Being a Greyhound
Greyhound racing is an organized, competitive practice in which greyhound dogs are raced around a track. In some countries, such as Australia, Ireland, Macau, Mexico, Spain, the UK and US, greyhound racing is part of the gambling industry.
The dogs are usually treated like machines. They start racing at 18 months old, and many don’t make it to the nominal “retirement” age of 4 or 5. Confined for up to 20 hours each day they barely have enough room to stand up or turn around. These dogs routinely suffer broken legs and other serious injuries. Many of them test positive for serious drugs, including cocaine. Hundreds of cases of greyhound cruelty and neglect have been documented worldwide.
After racing, the best dogs are kept for breeding or sold to research labs while thousands of others are euthanized. The numbers vary depending on the reporting organization, according to the racing industry 2,000 dogs are still euthanized annually in the US alone, however anti-racing groups estimate the figure at closer to 12,000.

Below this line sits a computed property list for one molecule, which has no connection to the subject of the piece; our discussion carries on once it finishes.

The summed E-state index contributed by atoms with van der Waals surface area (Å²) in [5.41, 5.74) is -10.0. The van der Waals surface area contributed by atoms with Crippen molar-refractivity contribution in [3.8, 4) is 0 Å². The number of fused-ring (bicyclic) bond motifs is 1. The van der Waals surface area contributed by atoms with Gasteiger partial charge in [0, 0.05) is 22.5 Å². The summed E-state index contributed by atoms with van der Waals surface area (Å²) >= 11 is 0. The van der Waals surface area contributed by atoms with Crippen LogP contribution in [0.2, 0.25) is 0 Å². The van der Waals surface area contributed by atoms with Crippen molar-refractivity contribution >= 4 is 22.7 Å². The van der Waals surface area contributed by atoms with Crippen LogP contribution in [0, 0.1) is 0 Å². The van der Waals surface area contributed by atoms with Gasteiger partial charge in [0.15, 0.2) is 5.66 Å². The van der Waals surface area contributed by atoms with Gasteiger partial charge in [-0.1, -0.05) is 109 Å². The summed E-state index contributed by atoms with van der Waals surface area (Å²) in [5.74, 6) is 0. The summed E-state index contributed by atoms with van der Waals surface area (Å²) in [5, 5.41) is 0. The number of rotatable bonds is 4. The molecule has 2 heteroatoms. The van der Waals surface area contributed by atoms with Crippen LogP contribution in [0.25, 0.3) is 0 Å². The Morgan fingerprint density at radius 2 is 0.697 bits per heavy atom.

Many greyhound adoption movements have arisen worldwide to assist retired racing dogs in finding loving homes as pets. Volunteer, non-profit organizations and concerned animal lovers work hard to rescue and try to ensure that as many of the retired dogs as possible are adopted.
Despite the abuses of the racing life, retired greyhounds are generally gentle and loving dogs. They are intelligent, loyal and good natured, it is easy to house train them and they rarely bark. For these reasons, after being rescued, some greyhounds become excellent service and therapy dogs for veterans who suffer from post-traumatic stress disorder, or others who have multiple sclerosis, traumatic brain injury, other health issues, and those needing mobile assistance.
Also, greyhounds have a special physiological trait in their blood that is so unique that it can help save the lives of other dogs. There are eight different blood types in dogs but approximately 70% of greyhounds have the type that enables them to be universal blood donors. Greyhound blood differs from other dogs in that it has a higher red blood cell count, lower white blood cell count and lower platelet count. This has made Greyhounds valuable as occasional blood donors at veterinarian hospitals.